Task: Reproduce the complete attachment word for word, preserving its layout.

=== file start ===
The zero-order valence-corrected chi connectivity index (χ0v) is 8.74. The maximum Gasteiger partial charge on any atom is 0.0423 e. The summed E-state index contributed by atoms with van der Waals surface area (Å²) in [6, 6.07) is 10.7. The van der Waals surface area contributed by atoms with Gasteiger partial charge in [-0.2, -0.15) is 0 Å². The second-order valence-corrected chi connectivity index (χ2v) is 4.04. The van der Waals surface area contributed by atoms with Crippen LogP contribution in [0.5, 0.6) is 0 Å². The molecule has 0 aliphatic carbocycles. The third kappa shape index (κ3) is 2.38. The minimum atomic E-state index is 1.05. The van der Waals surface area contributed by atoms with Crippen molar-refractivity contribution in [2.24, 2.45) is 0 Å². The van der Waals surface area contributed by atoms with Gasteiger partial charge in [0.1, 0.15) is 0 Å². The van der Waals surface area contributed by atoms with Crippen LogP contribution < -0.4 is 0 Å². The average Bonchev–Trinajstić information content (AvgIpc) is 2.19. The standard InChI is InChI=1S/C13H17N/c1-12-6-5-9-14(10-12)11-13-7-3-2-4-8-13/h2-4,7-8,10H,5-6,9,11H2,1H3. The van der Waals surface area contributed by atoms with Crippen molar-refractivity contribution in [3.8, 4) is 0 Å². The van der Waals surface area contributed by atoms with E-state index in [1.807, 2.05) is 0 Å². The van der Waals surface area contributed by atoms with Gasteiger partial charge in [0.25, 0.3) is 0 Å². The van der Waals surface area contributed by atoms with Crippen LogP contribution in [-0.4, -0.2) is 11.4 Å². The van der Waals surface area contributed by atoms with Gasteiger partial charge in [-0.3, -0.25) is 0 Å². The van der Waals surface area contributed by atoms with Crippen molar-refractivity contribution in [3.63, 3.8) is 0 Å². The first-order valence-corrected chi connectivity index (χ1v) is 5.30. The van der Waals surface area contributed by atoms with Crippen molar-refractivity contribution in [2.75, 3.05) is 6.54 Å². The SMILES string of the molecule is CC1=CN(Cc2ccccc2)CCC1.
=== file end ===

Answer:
The zero-order valence-corrected chi connectivity index (χ0v) is 8.74. The maximum Gasteiger partial charge on any atom is 0.0423 e. The summed E-state index contributed by atoms with van der Waals surface area (Å²) in [6, 6.07) is 10.7. The van der Waals surface area contributed by atoms with Gasteiger partial charge in [-0.2, -0.15) is 0 Å². The second-order valence-corrected chi connectivity index (χ2v) is 4.04. The van der Waals surface area contributed by atoms with Crippen LogP contribution in [0.5, 0.6) is 0 Å². The molecule has 0 aliphatic carbocycles. The third kappa shape index (κ3) is 2.38. The minimum atomic E-state index is 1.05. The van der Waals surface area contributed by atoms with Crippen molar-refractivity contribution in [2.24, 2.45) is 0 Å². The van der Waals surface area contributed by atoms with Gasteiger partial charge in [0.1, 0.15) is 0 Å². The van der Waals surface area contributed by atoms with Crippen LogP contribution < -0.4 is 0 Å². The average Bonchev–Trinajstić information content (AvgIpc) is 2.19. The standard InChI is InChI=1S/C13H17N/c1-12-6-5-9-14(10-12)11-13-7-3-2-4-8-13/h2-4,7-8,10H,5-6,9,11H2,1H3. The van der Waals surface area contributed by atoms with Crippen molar-refractivity contribution in [3.8, 4) is 0 Å². The van der Waals surface area contributed by atoms with E-state index in [1.807, 2.05) is 0 Å². The van der Waals surface area contributed by atoms with Gasteiger partial charge in [0.25, 0.3) is 0 Å². The van der Waals surface area contributed by atoms with Crippen LogP contribution in [-0.4, -0.2) is 11.4 Å². The van der Waals surface area contributed by atoms with Gasteiger partial charge in [-0.3, -0.25) is 0 Å². The van der Waals surface area contributed by atoms with Crippen molar-refractivity contribution in [3.63, 3.8) is 0 Å². The first-order valence-corrected chi connectivity index (χ1v) is 5.30. The van der Waals surface area contributed by atoms with Crippen molar-refractivity contribution in [2.75, 3.05) is 6.54 Å². The SMILES string of the molecule is CC1=CN(Cc2ccccc2)CCC1.